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Cribbage Town USA? Tournaments at Eugene hangouts grow in popularity



On a frigid Monday evening in a tent outside Eugene’s ColdFire Brewing, a crowd of 40 bubbles with conversation around a picnic table topped with a red neon cribbage sign. Bundled in puffy jackets, sweatshirts and beanies, the patrons are waiting for the start of a weekly cribbage tournament organized by Dave Hurst and Bill McClain, the founders of “Bill and Dave’s Cribbage Adventure.”

A little over a year ago, ColdFire Brewing was looking for a fresh way to jumpstart business on Mondays. The tournaments have helped enliven the weeknight — not only for the brewery, but also for some locals trying to navigate life post-COVID-19.

Creating connections

Unlike typical bar games like trivia, bingo or poker, cribbage helps people connect in a more genuine way, the hosts say.

“The biggest thing for cribbage versus other games is you can play and you can talk,” said Hurst. “And it’s one on one.”

In two-player cribbage, players alternate dealing. Six cards are provided to each person. Players keep four cards to form a hand and discard two. The discarded cards are combined to form an extra hand for the dealer called the crib.

Score is kept on a board that has 121 holes signifying the number of points needed to win the game. Players move physical pegs toward the finish line. Cards that add up to 15 are worth two points, as are pairs. Runs and flushes are counted based on the number of cards included.

Brett Silva came to ColdFire about a year ago on a scouting mission. His father had suffered a brain aneurysm and needed stimulation to recover. The two had played cribbage during Silva’s youth, so he thought the group could be a good fit.

“I ended up at a team night by accident,” said Silva. On the final Monday of the month, the game is played with four people instead of two. If players come without a partner, they are paired with one. “It was fun, just nice people,” he said.

He started bringing his father regularly. They go to ColdFire on Mondays and to a second cribbage night hosted by Hurst and McClain at Falling Sky Delicatessen on Thursdays.

Dave Silva warns opponents he counts slower than his son, but the 15s roll easily off his tongue. He wears a Heceta Lighthouse hat with a peace sign pinned to the bill.

“I’m lucky to be alive,” he said. In addition to playing cribbage, he keeps a daily journal to make progress in his recovery.

Memories from playing with his children pop up during the games. When a crib containing zero points is flipped over, he said with a laugh, “We used to call that caca when the kids were little.”

Learning the ropes

Nearly everyone at the tournaments picked up cribbage from someone in their family. “Most people that come here already know how to play,” said Hurst. “And they learn the same way that we did, like, ‘Oh, my grandpa taught me,’ or whatever.”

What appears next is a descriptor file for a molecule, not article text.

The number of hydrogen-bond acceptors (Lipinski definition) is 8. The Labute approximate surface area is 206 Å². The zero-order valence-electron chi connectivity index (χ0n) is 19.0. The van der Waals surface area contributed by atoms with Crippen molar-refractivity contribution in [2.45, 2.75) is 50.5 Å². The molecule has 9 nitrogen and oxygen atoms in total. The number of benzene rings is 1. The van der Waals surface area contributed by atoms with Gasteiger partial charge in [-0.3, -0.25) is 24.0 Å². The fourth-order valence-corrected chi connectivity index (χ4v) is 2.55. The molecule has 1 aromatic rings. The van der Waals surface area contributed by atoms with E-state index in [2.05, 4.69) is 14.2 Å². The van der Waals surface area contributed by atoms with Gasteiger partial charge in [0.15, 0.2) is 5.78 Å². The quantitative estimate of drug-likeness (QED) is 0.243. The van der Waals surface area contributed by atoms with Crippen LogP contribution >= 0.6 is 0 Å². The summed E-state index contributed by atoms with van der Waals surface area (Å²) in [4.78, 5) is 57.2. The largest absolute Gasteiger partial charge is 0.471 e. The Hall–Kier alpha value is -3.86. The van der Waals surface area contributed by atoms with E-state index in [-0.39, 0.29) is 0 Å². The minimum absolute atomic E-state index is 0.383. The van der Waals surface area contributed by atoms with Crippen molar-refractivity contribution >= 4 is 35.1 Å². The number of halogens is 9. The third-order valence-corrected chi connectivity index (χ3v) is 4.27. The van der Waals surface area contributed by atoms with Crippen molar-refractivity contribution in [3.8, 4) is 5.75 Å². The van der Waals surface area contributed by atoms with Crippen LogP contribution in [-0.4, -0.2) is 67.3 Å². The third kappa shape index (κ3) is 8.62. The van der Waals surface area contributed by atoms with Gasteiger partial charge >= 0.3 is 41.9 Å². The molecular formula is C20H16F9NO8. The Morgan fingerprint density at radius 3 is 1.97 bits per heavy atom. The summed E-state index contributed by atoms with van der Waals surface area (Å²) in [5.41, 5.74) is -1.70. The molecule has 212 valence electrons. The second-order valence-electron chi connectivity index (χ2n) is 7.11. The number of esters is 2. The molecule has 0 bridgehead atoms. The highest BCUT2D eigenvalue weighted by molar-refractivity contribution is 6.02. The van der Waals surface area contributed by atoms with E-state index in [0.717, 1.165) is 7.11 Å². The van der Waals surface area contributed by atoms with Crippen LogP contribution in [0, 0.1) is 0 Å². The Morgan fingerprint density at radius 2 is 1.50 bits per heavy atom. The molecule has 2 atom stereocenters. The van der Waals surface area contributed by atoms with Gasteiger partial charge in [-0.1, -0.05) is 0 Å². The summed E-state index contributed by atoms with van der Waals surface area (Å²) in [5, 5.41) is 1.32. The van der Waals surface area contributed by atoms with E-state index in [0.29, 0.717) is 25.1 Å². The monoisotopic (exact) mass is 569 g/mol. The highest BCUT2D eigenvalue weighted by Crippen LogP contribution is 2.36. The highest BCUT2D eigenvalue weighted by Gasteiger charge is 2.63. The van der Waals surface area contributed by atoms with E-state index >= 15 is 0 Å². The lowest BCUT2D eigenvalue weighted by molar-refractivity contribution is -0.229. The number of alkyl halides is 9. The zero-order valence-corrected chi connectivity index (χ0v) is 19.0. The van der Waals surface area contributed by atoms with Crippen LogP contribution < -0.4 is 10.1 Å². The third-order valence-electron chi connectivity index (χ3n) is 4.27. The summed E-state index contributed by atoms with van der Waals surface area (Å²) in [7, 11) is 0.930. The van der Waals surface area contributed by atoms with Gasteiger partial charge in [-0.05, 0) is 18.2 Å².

That said, it is possible for newbies to learn. Hurst and McClain link to a video on their website that explains the basics. An app called Cribbage Pro is also helpful for practice, they say.

A warning they always give to beginners is that “it’s a pretty short but steep learning curve.”

Part of the challenge is cribbage has several quirky rules famous with devotees. For example, if you have a jack in your hand that matches the suit of the cut card, you get an extra point called nobs. If you cut a jack, the dealer is awarded two points under a different rule called nibs.

“One thing I definitely recommend is not introducing new or minor rules until it actually happens in the game,” said Hurst.

A rulebook from the American Cribbage Congress summarizes all the ins and outs of the game. When in doubt, Hurst and McClain reference it to guide play. But they said disputes are rare. “Winning is secondary to people coming just to hang out,” said Hurst.

Starting over

The people are the draw for Greg Preston who said the tournaments are the first social thing he’s been able to do since the pandemic.

Preston moved to Eugene from Hawaii in January 2020. His wife died in December of that year, during the height of COVID-19 restrictions.

Before moving to Eugene, Preston had worked on the Pearl Harbor shipyard in Hawaii, keeping to himself and saving money for a retirement he hoped would be filled with the company of his wife and a circle of close friends. He said the loss of his wife and isolation from the pandemic was devastating.

But now, chatting at Falling Sky Delicatessen, Preston said he is finding happiness. He bobs down to find a face in the crowd of players and points, “I’m going to a concert with that guy,” he said. He has also hung out with others from the group who share similar hobbies.

Although they didn’t set out with the explicit intention of facilitating these kinds of meaningful connections, Hurst and McClain are thrilled with the outcome. “There are some gems of stories in here,” said McClain.

Looking ahead

The hosts intend to keep the group going and are open to helping others start leagues. “My goal is to spread cribbage around just because it’s fun, gets people together,” said Hurst.

Hurst, a stay-at-home dad, has set up quite a model for others to follow. He created a logo for the group riffing off “Bill and Ted’s Excellent Adventure,” swapping the phone booth for a cribbage board. He sells swag adorned with the logo and sends weekly newsletters with reminders on meeting times and locations.

He and McClain get paid a small purse to host the tournaments. Winners are awarded gift cards to the host location. Buy-in is $3 at ColdFire and $5 at Falling Sky Delicatessen.

“We’re not doing it for the money,” said Hurst. “It’s just fun to see people have fun,” added McClain.

Claire Shanley is a journalism master’s student at the University of Oregon. Find more of her work at

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